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Financial Literacy

7 Easy Financial Wins You Can Make Today

Getting your finances in order can drive you crazy. It can be frustrating, overwhelming, and a ton of other negative emotions.

One way to combat those all-consuming emotions is to focus on small wins you can make that will contribute to the larger picture.

Check out these seven easy financial wins you can make today and feel good about yourself knowing you’re taking the right steps on your financial journey.

1. Know Your Debts

Most of us have some sort of debt we’re paying off. Whether that’s student loans, a car payment, or credit cards, these payments are taking money from us each month. The worst thing you can keep doing, however, is continuing to pay them mindlessly without knowing what you’re chipping away at.

Making sure you know your debts is a huge step towards getting serious on your personal finance journey. Getting started is easy – you can download apps like Credit Karma which does a nice job giving you a simplified view at your financial profile.

From there, you can gauge your net worth, check out your credit score, and make a plan to pay off any small debts that just need to go. You’ll have one less debt to worry about and can focus on raising your credit score.

2. Make It Automatic

Let’s be honest, we’ve all missed a payment at some point. This leads to unnecessary late fees and worst? If it’s left unpaid for too long, it can affect your credit negatively.

A super easy win you can make today is automating your monthly expenses. It shouldn’t take more than an hour of your time and it’s a huge relief in the end.

3. Open a High-Yield Savings Account

A high-yield savings account is an account that earns a higher APY than a traditional account. It’s the perfect place to keep your savings as you build it up. It allows you to earn money on your money without having to do nothing more than open the account.

Getting set up is easy. Other perks of these accounts include no maintenance fees and waived ATM fees (but that can vary depending on the bank you enroll with).

So far, I’ve earned $20 of interest on my money as we save up for our first house. That’s $20 more than I had before!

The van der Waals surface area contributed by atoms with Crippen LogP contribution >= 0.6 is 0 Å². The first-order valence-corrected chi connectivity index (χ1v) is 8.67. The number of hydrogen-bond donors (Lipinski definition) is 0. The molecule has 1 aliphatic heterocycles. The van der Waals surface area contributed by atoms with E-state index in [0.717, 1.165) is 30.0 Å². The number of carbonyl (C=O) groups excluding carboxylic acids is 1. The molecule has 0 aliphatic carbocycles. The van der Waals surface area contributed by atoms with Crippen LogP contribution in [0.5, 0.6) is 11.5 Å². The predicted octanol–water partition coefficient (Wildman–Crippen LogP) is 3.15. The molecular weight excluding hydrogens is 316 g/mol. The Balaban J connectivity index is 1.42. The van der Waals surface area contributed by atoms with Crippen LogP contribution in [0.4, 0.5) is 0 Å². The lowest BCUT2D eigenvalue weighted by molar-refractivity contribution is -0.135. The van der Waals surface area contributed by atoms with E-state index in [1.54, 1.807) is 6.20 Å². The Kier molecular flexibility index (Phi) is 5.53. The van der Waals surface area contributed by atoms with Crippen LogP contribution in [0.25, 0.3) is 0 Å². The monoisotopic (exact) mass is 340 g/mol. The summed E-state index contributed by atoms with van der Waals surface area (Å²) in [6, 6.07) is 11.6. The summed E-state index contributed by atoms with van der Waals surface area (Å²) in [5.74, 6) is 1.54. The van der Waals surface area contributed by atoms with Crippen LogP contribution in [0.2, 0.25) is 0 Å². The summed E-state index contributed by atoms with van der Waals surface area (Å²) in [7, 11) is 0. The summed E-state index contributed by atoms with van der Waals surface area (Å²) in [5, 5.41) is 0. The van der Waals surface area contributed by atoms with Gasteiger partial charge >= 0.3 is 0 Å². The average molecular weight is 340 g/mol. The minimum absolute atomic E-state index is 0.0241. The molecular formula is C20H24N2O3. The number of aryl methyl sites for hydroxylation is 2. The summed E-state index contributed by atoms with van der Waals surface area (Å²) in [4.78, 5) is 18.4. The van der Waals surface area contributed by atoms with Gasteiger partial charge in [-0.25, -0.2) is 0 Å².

4. Start Packing Your Lunches

Another small win you can make is to start packing your lunches. On average, people are spending $7.64 a day on lunch. That adds up quickly and you can find yourself spending more money than you’d like.

Packing your lunch allows you to get creative with your food choices and also helps shape your mindset on other spending activities. Plus, it also helps you with planning healthier meal choices and eliminates the need to pick up crappy food in a pinch. You’ll love how much you’ll save!

5. Start a Budget for Yourself

Before I got serious on my own personal finance journey, I was mindlessly spending. I didn’t associate a dollar amount with things like food shopping or every day expenses. I would just buy and “figure it out later.”

While my budgeting system is still in its infancy, it’s allowed me to get more intentional with my spending. I now allocate certain amounts each month towards groceries, savings, etc.

I’m also more conscious about putting money aside for expenses I know are going to come up in the future like vet visits or needing to buy contacts. This helps eliminate a lot of the stress that would come from just spending the money and figuring out the rest later.

To get started, just take a look at what your monthly income is and where that money is going towards. Apps like Mint and Personal Capital will give you a breakdown of what categories you’re spending money on. You can also review your bank statements.

Going from mindless spending to intentional spending with a budget can be a shock at first. You can always start small by picking just one area (say, groceries) that you’re going to allot for. This will help you get into the habit of budgeting and will flow into other spending categories.

Now, I allocate $40 a week towards groceries (Mike and I split) and as a result, I’ve factored that into my monthly expenses and have a better idea of what I’m actually spending.

6. Take Full Advantage of Your 401K

Do you know how much you’re contributing to your 401K? Do you know your employer’s match? An easy win is to take full advantage of your employer’s match. That’s free money you’re leaving on the table!

Every company is different, so it’s important to read the terms for yours. You can always ask HR or Payroll to help, too. This is such an important foundational step for your future so the sooner you start, the better.

7. Cut Costs on Recurring Bills

Car insurance, cable bills, phone bills – these are all expenses that could allow you to cut some corners. Tackle this small win by calling these companies up and seeing what discounts or plans you could take advantage of. While you don’t want to skimp on coverage for your car insurance, you could cut out the insurance for your phone (just don’t get clumsy).

If you fall short of getting any discounts with your current provider, consider switching to another. My mom switched from Comcast to Fios for her cable and saved $93. If you don’t watch all your channels, consider cutting cable altogether and opting for a streaming service like Netflix, HBO Go, or Hulu.


These seven financial wins help me feel like I’m doing something right on this long, winding road. But it’s all worth it in the end!

I’d love to know what you think. Is there a method you’d add to this list? Let me know in the comments below!

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2 Comments

  1. Debbie DeBellid

    Very informative article. Very well written

    • Jamie Reedy

      Thank you!


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